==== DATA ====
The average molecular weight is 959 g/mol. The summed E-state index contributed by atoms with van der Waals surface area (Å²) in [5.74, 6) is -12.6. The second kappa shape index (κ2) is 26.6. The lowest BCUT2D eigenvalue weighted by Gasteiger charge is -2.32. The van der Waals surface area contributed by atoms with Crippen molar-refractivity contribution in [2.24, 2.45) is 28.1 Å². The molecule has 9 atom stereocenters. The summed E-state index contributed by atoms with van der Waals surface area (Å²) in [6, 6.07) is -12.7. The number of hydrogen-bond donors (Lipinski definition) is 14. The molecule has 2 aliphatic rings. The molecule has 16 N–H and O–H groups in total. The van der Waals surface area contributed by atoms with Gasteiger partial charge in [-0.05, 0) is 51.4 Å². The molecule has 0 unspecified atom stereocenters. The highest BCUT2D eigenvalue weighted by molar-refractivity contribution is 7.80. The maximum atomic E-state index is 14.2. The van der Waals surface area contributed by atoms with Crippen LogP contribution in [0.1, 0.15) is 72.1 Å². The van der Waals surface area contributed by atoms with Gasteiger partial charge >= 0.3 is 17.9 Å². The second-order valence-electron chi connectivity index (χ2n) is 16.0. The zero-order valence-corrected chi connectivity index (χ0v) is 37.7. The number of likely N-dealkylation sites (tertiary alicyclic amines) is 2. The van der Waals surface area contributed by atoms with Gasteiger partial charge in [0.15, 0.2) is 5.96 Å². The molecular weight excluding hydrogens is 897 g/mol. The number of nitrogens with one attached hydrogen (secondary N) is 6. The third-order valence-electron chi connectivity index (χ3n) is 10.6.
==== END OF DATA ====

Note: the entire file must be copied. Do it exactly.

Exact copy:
The average molecular weight is 959 g/mol. The summed E-state index contributed by atoms with van der Waals surface area (Å²) in [5.74, 6) is -12.6. The second kappa shape index (κ2) is 26.6. The lowest BCUT2D eigenvalue weighted by Gasteiger charge is -2.32. The van der Waals surface area contributed by atoms with Crippen molar-refractivity contribution in [2.24, 2.45) is 28.1 Å². The molecule has 9 atom stereocenters. The summed E-state index contributed by atoms with van der Waals surface area (Å²) in [6, 6.07) is -12.7. The number of hydrogen-bond donors (Lipinski definition) is 14. The molecule has 2 aliphatic rings. The molecule has 16 N–H and O–H groups in total. The van der Waals surface area contributed by atoms with Gasteiger partial charge in [-0.05, 0) is 51.4 Å². The molecule has 0 unspecified atom stereocenters. The highest BCUT2D eigenvalue weighted by molar-refractivity contribution is 7.80. The maximum atomic E-state index is 14.2. The van der Waals surface area contributed by atoms with Crippen LogP contribution in [0.1, 0.15) is 72.1 Å². The van der Waals surface area contributed by atoms with Gasteiger partial charge >= 0.3 is 17.9 Å². The second-order valence-electron chi connectivity index (χ2n) is 16.0. The zero-order valence-corrected chi connectivity index (χ0v) is 37.7. The number of likely N-dealkylation sites (tertiary alicyclic amines) is 2. The van der Waals surface area contributed by atoms with Gasteiger partial charge in [0.15, 0.2) is 5.96 Å². The molecular weight excluding hydrogens is 897 g/mol. The number of nitrogens with one attached hydrogen (secondary N) is 6. The third-order valence-electron chi connectivity index (χ3n) is 10.6.